There; my blessing with thee! And these few precepts in thy memory See thou character. Give thy thoughts no tongue, Nor any unproportioned thought his act. Be thou familiar, but by no means vulgar. Those friends thou hast, and their adoption tried, Grapple them to thy soul with hoops of steel; But do not dull thy palm with entertainment Of each new-hatch'd, unfledged comrade.

Additional Plays

Beware Of entrance to a quarrel, but being in, Bear't that the opposed may beware of thee. Give every man thy ear, but few thy voice; Take each man's censure, but reserve thy judgment.

Costly thy habit as thy purse can buy, But not express'd in fancy; rich, not gaudy; For the apparel oft proclaims the man, And they in France of the best rank and station Are of a most select and generous chief in that. Neither a borrower nor a lender be; For loan oft loses both itself and friend, And borrowing dulls the edge of husbandry.

I have long thought that it is a mistake when directors and actors interpret Polonius as a buffoon. While it will become evident that he is long-winded and filled with a sense of his own importance, and likely well-past his prime as a dispenser of counsel to royalty, the above advice contains real wisdom, but it is wisdom undercut by an unenviable and small-minded philosophy.

Who could really argue with that? By this, he probably means to be sociable with people, but not to debase himself by giving away too many personal details. In other words, be somewhat aloof and not too common.

Again, this sounds like solid advice. Polonius is telling Laertes to recognize who his true friends are, people who have proven themselves, and treasure them. He warns him, however, to be cautious and suspicious about new people who enter his life; they will not necessarily be of the same caliber as his tried and true associates.

Costly thy habit as thy purse can buy, But not express'd in fancy; rich, not gaudy; For the apparel oft proclaims the man, And they in France of the best rank and station how he appears. Are of a most select and generous chief in that.Last week’s post on the spooky dimensions of reading—the one-on-one encounter, in the silent places of the mind, with another person’s thinking—sparked a lively discussion on the comments page, and no shortage of interesting questions.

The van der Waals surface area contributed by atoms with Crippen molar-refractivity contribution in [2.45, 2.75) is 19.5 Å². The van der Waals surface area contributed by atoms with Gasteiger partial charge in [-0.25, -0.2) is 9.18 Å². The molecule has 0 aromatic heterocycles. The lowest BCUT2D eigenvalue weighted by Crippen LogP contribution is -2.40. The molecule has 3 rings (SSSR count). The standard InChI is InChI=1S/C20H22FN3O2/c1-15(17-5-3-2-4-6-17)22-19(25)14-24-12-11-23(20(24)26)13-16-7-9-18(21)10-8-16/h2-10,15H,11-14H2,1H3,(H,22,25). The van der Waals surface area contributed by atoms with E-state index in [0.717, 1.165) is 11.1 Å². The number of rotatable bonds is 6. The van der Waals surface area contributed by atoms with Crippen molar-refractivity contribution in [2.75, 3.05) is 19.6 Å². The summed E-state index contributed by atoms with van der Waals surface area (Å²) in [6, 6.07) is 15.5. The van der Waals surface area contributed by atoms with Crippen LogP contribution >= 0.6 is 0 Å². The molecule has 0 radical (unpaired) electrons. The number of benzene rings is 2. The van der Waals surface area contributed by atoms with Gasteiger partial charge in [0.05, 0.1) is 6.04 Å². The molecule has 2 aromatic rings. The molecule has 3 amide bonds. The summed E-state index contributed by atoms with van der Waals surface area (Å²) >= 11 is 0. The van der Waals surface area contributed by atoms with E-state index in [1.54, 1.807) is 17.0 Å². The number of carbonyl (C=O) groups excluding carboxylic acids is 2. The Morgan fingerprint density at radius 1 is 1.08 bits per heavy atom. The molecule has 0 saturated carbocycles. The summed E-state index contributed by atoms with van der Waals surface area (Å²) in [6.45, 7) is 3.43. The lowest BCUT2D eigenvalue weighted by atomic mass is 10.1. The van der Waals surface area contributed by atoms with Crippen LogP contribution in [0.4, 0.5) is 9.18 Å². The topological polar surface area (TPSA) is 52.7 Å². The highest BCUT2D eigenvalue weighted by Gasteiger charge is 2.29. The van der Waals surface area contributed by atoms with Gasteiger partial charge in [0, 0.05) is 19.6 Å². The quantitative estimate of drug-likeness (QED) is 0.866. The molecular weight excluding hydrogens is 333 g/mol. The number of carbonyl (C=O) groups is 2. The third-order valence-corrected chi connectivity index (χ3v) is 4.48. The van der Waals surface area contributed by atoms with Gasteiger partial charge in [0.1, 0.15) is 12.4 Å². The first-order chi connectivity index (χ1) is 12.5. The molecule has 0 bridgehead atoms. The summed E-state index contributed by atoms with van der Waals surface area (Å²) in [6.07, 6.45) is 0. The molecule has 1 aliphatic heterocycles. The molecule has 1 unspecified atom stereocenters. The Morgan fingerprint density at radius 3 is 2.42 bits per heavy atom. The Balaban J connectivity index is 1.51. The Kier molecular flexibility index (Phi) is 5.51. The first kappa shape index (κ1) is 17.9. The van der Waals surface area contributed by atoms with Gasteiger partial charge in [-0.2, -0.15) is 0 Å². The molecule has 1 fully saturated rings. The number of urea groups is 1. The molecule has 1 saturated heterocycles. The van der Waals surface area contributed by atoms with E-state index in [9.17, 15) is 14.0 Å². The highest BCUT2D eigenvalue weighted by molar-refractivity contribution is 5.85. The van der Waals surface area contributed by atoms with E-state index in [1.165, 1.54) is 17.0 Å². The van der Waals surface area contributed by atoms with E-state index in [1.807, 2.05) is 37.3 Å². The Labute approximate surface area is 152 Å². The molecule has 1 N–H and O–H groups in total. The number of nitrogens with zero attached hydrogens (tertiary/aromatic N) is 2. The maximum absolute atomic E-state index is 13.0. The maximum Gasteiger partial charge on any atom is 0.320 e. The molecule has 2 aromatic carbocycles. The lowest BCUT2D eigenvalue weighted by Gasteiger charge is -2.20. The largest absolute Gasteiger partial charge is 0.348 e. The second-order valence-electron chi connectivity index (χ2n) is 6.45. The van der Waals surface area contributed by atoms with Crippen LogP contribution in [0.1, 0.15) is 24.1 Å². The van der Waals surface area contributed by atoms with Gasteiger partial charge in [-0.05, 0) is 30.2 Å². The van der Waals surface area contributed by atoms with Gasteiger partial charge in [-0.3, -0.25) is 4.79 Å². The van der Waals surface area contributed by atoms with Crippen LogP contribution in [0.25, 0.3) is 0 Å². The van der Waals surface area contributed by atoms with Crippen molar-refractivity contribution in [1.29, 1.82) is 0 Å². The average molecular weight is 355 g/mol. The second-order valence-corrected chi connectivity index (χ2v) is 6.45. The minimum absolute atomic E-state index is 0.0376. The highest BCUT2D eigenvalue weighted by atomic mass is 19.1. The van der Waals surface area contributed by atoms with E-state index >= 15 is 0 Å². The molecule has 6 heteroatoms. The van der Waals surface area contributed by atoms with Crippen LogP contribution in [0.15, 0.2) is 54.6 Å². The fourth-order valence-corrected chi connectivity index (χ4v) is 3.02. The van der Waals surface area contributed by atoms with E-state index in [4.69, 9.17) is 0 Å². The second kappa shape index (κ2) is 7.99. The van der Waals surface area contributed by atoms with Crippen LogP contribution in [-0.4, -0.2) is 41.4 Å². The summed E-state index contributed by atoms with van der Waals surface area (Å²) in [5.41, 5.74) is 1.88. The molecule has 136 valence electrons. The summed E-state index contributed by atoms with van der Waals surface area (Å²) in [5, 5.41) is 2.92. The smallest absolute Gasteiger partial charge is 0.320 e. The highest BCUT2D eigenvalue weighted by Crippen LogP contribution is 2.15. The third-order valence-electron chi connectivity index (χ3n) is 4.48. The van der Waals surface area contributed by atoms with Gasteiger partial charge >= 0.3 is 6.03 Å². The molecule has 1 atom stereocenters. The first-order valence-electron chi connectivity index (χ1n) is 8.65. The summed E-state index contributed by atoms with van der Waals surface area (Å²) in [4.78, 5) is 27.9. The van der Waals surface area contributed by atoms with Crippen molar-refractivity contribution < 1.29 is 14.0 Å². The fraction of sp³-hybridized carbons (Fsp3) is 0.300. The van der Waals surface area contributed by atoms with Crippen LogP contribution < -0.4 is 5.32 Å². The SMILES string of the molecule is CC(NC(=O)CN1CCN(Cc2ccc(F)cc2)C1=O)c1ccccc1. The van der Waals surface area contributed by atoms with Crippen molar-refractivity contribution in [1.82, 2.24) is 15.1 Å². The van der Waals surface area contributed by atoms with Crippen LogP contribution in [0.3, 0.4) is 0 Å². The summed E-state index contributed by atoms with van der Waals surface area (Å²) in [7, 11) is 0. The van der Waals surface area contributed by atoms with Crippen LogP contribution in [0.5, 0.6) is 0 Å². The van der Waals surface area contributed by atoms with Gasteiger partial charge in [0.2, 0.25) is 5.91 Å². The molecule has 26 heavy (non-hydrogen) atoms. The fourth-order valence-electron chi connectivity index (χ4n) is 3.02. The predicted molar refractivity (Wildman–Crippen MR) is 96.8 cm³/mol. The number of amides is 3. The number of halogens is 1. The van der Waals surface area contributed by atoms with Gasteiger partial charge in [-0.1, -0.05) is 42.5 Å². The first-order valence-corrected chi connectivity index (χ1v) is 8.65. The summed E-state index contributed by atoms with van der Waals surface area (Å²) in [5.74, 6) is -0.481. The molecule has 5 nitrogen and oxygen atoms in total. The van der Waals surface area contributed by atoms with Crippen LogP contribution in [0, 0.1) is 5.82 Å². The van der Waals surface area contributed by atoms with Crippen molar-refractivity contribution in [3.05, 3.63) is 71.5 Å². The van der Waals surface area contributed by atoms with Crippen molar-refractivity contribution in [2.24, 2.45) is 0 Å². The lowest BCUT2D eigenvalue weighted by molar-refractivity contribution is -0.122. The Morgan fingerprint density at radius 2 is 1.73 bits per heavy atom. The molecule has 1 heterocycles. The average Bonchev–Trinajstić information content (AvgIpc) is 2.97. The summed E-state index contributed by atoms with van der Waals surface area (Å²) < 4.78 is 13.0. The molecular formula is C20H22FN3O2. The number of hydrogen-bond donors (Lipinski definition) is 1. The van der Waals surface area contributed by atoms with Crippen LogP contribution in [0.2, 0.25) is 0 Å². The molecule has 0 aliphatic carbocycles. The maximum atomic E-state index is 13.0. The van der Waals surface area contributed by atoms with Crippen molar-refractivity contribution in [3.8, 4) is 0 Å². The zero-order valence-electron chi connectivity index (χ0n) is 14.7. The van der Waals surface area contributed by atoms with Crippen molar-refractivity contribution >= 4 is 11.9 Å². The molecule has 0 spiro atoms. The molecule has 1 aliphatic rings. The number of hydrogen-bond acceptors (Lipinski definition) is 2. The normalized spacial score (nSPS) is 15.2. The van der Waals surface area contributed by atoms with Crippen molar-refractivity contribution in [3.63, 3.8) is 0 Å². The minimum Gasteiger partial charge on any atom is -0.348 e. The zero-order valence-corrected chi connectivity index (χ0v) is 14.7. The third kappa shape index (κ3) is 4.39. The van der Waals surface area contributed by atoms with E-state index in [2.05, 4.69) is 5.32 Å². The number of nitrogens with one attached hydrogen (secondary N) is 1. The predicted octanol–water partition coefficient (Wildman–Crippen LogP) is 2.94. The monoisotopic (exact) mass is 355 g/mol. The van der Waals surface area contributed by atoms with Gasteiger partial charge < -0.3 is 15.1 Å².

One of the points that was brought up repeatedly, though, focused on one of the points that I didn’t address. Mar 13,  · Hamlet is a Tragedy with a capital T (I guess I don't have to point that out, since you can see clearly in the text that the T was capitalized).

By Tragedy, I mean virtually everyone dies at the end. Get free homework help on William Shakespeare's Hamlet: play summary, scene summary and analysis and original text, quotes, essays, character analysis, and filmography courtesy of CliffsNotes.

William Shakespeare's Hamlet follows the young prince Hamlet . Get free homework help on William Shakespeare's Hamlet: play summary, scene summary and analysis and original text, quotes, essays, character analysis, and filmography courtesy of CliffsNotes.

William Shakespeare's Hamlet follows the young prince Hamlet home to . Act I. The play opens amidst thunder and lightning, and the Three Witches decide that their next meeting shall be with Macbeth.

In the following scene, a wounded sergeant reports to King Duncan of Scotland that his generals Macbeth, who is the Thane of Glamis, and Banquo have just defeated the allied forces of Norway and Ireland, who . In Act 1 Scene 2 Claudius gives Hamlet a speech to try and get him to stop bringing up his father, probably fearing that the more the late King was talked about, or remembered, the more likely people were to look into his death.

The theme of Poison, Corruption, Death in Hamlet from LitCharts | The creators of SparkNotes